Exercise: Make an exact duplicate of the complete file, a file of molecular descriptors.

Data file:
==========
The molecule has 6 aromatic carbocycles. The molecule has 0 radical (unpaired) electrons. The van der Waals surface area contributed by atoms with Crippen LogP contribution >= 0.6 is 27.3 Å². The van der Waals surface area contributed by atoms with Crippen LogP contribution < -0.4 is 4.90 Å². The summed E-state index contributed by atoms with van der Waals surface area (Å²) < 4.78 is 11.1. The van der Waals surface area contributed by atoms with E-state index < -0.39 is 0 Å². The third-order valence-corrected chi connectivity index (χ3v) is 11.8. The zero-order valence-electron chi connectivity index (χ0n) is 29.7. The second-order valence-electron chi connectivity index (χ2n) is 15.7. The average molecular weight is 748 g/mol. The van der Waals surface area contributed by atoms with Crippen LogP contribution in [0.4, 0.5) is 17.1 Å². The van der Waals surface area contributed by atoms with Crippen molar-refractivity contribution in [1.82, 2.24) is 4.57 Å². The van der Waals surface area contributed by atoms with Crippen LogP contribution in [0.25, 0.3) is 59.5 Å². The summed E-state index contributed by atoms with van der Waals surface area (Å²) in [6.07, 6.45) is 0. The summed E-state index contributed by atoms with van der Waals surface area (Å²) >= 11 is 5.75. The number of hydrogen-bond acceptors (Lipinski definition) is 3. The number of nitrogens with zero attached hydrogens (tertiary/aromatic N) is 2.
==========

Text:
The molecule has 6 aromatic carbocycles. The molecule has 0 radical (unpaired) electrons. The van der Waals surface area contributed by atoms with Crippen LogP contribution >= 0.6 is 27.3 Å². The van der Waals surface area contributed by atoms with Crippen LogP contribution < -0.4 is 4.90 Å². The summed E-state index contributed by atoms with van der Waals surface area (Å²) < 4.78 is 11.1. The van der Waals surface area contributed by atoms with E-state index < -0.39 is 0 Å². The third-order valence-corrected chi connectivity index (χ3v) is 11.8. The zero-order valence-electron chi connectivity index (χ0n) is 29.7. The second-order valence-electron chi connectivity index (χ2n) is 15.7. The average molecular weight is 748 g/mol. The van der Waals surface area contributed by atoms with Crippen LogP contribution in [0.4, 0.5) is 17.1 Å². The van der Waals surface area contributed by atoms with Crippen molar-refractivity contribution in [1.82, 2.24) is 4.57 Å². The van der Waals surface area contributed by atoms with Crippen LogP contribution in [0.25, 0.3) is 59.5 Å². The summed E-state index contributed by atoms with van der Waals surface area (Å²) in [6.07, 6.45) is 0. The summed E-state index contributed by atoms with van der Waals surface area (Å²) >= 11 is 5.75. The number of hydrogen-bond acceptors (Lipinski definition) is 3. The number of nitrogens with zero attached hydrogens (tertiary/aromatic N) is 2.